Mottley’s tribute to Lord Radio
Prime Minister Mia Mottley today paid tribute to Lord Radio, lauding him for the contribution he made to the tourism and entertainment sectors in Barbados.
Lord Radio, who was born Oliver Broome in St Peter, passed away early Saturday morning at age 83.
Mottley said he never got the recognition that he deserved, and today, many are benefiting from the groundwork he laid.
The full tribute follows:
Today, as I pay tribute to a great Barbadian entertainment pioneer, I cannot help but reflect on the fact that too many of us who now benefit from the foundation he constructed, do not truly appreciate the extent of the contribution he has made.
Oliver Broome, better known as Lord Radio, has given more than half a century of his life to the entertainment industry – and by extension, to the development of our tourism product. That folksy, authentic calypso style that he took into hotels around this country when the industry was still fledgling, was a big part of what helped to establish our island’s enviable record for repeat visitors. He made our guests feel at home!
While for others it was purely entertainment, for Lord Radio it was serious business. I’m told there was a period when he led three musical bands at the same time, performed in as many as five hotels per night, and then walked home with his shoes draped around his neck because the last bus had long reached its destination.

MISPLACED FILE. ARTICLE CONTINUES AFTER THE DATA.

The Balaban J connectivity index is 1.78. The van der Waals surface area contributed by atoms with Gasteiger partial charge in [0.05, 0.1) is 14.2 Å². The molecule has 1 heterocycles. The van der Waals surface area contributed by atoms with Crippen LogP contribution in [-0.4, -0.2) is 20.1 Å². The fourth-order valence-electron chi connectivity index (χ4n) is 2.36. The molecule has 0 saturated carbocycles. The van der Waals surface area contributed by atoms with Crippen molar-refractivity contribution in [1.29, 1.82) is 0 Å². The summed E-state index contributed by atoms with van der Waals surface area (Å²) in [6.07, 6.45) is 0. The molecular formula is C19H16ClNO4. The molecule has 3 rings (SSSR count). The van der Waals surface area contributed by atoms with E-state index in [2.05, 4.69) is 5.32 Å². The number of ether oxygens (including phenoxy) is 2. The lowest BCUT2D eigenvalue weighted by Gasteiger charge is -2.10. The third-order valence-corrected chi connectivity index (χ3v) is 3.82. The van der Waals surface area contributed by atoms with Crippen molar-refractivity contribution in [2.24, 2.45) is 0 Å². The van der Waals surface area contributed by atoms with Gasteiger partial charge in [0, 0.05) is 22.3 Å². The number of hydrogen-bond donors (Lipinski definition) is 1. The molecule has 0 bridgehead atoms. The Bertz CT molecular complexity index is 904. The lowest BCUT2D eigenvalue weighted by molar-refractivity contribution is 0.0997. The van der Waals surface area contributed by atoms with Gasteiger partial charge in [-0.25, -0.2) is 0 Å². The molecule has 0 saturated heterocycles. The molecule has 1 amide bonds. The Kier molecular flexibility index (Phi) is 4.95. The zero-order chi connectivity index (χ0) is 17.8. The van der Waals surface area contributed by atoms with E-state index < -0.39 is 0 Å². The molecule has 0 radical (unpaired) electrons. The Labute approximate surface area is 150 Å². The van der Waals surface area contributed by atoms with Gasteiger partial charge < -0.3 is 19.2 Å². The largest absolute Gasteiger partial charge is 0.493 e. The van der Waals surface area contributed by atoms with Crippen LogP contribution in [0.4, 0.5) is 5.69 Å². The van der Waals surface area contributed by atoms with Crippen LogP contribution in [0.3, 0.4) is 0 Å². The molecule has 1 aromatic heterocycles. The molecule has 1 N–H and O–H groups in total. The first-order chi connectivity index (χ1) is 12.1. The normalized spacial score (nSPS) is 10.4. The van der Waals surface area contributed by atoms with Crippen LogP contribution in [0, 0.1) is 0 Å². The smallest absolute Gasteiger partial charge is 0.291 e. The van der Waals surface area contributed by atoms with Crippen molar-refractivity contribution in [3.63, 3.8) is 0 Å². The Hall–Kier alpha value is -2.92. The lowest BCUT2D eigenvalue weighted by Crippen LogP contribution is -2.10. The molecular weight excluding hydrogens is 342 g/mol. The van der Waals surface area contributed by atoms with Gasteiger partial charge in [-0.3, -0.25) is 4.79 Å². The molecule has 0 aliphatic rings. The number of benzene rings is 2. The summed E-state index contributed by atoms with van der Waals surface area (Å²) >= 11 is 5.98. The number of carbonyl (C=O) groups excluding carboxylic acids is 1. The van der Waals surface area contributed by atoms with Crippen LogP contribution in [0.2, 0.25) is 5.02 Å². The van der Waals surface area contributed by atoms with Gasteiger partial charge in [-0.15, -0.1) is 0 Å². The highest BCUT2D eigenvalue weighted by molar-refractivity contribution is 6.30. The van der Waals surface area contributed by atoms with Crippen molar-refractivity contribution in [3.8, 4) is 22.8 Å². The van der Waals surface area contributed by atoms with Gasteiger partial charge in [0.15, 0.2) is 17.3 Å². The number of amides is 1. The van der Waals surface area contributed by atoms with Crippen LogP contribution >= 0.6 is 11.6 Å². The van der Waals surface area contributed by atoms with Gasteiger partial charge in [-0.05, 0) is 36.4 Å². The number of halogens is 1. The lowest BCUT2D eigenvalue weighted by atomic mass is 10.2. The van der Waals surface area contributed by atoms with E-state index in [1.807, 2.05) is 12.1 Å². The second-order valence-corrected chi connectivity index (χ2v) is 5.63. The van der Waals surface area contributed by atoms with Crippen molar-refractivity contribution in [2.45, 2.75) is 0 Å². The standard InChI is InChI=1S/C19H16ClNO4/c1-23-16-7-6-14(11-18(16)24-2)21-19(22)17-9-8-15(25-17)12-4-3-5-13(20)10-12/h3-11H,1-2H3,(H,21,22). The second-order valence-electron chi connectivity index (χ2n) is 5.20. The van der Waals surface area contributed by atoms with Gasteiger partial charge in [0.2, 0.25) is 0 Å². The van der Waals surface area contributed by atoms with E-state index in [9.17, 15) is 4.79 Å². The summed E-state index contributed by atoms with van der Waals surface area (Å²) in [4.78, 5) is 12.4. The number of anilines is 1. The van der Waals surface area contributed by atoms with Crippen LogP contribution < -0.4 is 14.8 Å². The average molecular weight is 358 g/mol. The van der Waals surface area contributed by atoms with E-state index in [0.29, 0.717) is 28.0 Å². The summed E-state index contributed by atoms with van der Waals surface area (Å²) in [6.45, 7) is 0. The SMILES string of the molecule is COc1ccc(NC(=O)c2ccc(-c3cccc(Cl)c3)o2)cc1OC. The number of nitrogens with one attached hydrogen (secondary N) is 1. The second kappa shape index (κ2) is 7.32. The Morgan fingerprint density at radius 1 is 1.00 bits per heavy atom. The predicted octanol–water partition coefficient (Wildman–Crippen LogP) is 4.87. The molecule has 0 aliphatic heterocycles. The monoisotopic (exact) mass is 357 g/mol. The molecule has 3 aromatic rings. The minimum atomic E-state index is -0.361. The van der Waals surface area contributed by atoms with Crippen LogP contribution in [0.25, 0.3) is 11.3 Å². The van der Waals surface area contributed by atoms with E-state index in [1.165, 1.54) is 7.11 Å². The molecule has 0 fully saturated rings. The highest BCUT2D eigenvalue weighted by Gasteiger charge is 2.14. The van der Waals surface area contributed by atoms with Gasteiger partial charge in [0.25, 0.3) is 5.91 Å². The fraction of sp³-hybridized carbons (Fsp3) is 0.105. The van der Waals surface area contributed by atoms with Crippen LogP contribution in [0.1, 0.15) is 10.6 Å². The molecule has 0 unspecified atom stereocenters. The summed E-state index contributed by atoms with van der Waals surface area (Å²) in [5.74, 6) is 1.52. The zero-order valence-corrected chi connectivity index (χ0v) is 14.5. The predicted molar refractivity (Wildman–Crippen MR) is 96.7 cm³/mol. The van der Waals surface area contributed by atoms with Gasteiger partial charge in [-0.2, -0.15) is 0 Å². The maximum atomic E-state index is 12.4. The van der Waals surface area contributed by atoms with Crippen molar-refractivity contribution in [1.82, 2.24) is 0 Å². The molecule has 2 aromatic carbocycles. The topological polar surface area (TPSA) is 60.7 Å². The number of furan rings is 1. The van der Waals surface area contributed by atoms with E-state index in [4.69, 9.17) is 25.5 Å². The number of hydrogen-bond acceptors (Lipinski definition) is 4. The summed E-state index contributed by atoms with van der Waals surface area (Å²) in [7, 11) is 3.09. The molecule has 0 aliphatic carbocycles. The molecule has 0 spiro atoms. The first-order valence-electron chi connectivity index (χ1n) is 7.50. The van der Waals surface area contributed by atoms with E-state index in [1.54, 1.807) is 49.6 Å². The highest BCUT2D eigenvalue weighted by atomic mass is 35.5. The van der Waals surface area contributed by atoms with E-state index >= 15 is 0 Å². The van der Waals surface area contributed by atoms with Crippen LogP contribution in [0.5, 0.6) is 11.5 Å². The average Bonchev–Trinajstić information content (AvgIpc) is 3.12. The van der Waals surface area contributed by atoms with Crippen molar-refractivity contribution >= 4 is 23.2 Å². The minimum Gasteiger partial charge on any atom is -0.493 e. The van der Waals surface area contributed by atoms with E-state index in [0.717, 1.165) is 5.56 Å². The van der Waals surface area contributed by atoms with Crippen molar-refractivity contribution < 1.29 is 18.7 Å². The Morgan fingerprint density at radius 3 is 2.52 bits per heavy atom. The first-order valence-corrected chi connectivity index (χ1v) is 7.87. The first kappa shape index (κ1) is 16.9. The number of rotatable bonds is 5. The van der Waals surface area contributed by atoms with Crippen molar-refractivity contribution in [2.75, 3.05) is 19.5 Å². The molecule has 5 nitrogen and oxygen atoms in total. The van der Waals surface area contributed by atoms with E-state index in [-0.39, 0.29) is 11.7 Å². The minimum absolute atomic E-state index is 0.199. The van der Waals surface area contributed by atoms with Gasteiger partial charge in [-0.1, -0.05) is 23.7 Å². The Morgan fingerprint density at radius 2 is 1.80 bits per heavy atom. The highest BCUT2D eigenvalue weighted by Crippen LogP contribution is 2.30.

Without a doubt, this tourism sector, the entertainment industry that was riding a significant wave of success prior to the start of the COVID-19 pandemic, and Barbados generally, owe him a profound debt of gratitude, especially when you add to the mix his many years of faithful service to our Crop-Over Festival.
The recognition that Lord Radio brought to Barbados as he ruled the stage with his Bimshire Boys band, however, was not limited to just tourists returning home with stories of their unforgettable holidays here. For long before the advent of today’s stars, he was a regular fixture on the touring stage, making a name for himself across the region, United States and Canada, as well as Europe.
Yet, because he emerged from a period when, unfortunately, too many among us held the view that those who ended up in entertainment did so because they were incapable of more academic pursuits, in too many instances he never got the recognition he deserved. But Lord Radio was the consummate ambassador for his profession and for Barbados and served with distinction as a member of the Barbados Board of Tourism.
On behalf of the Government and people of Barbados, I extend my deepest condolence to his wife Shirley, his children, friends, and colleagues in the entertainment industry. May his soul rest in peace. (PR/SAT)